Beware that which Lies Beneath

In a heartbreaking Mother’s Day boating excursion gone awry, a Mont Belvieu-Dayton family lost their 16-year-old daughter in a freak accident on the Trinity River, near the Chambers-Liberty County line. The whole family, including both parents, the daughter and a 24-year-old son, were out on the river to celebrate the holiday. The father was driving the boat and the mother was watching behind them, as the two siblings rode behind in a big, towed tube. As the boat came around a large bend, the tube suddenly and violently struck a partially submerged tree floating in the water and the teenaged girl and her older brother were thrown off and into the water near the tree. Both siblings were recovered into the boat, but the daughter was seriously injured and the parents called 911 and raced to the nearby Trinity River Bridge boat ramp. There, they were met by Chambers County Sheriff’s deputies, a Sheriff’s Office Marine Unit and officers of Texas Parks and Wildlife. The girl was Lifeflighted to Memorial Hermann Hospital’s trauma unit, but she died later in the day. As if that was not tragedy enough, once the family arrived at the hospital, the older brother collapsed from internal injuries and was rushed into surgery. He is listed in stable condition and is expected to recover. An investigation is underway as to the cause of the tragedy.
This sort of horrific incident seems like it came as a bolt out of the blue. But, sadly, according to U.S. Coast Guard, (USCG), statistics, they are far more common than might be imagined. In 2012, the latest year for which statistics are available, the USCG recorded 4,515 boating accidents, which caused 651 deaths and roughly 3,000 injuries. They also caused an estimated $38 million in property losses. These statistics were down from the previous couple of years, but still equally 5.4 deaths per 100,000 registered recreational vessels. Almost 71% of fatalities were caused by drowning, and of those almost 85% were not wearing a life jacket. And, 86% of deaths occurred on vessels where the operator had no formal safety training. Seven in ten of those who drowned were on vessels of 21 feet in length or less, and operator inattention, inexperience, improper lookout, machinery failure and excessive speed were the most frequent causes. Alcohol and drug use was implicated in 17% of fatalities. The types of boats most involved were: motorboats, (47%), personal watercraft, (such as jet skis), (19%), and cabin boats, (15%).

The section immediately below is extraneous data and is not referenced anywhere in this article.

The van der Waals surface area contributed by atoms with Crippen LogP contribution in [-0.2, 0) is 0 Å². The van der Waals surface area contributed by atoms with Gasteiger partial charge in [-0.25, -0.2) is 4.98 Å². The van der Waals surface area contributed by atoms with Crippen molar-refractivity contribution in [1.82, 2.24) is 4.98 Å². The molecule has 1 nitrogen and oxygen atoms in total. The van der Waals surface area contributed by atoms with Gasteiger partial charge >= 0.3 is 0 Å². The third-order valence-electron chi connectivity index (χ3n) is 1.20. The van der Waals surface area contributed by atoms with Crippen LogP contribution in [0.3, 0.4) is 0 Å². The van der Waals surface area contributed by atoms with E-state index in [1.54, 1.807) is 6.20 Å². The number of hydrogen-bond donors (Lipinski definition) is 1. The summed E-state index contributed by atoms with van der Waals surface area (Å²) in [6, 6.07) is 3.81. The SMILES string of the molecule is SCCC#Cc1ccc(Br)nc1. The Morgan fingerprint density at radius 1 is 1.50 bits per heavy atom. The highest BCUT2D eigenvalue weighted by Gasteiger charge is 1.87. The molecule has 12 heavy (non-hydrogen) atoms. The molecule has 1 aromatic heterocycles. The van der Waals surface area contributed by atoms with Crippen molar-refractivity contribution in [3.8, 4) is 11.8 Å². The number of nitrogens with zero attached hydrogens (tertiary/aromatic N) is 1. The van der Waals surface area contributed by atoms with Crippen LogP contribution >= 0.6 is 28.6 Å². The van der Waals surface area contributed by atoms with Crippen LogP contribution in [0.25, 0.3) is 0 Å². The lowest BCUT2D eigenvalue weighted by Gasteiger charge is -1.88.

Both the USCG and the American Boating Association are ready resources for training, education and safety tips for recreational boaters. If you own a boat, learn and practice the rules. And if you only intend to go out on one, make sure the operator does so too. As this awful story vividly illustrates, crisis can develop in a couple of seconds and the best way to deal with them is to avoid them!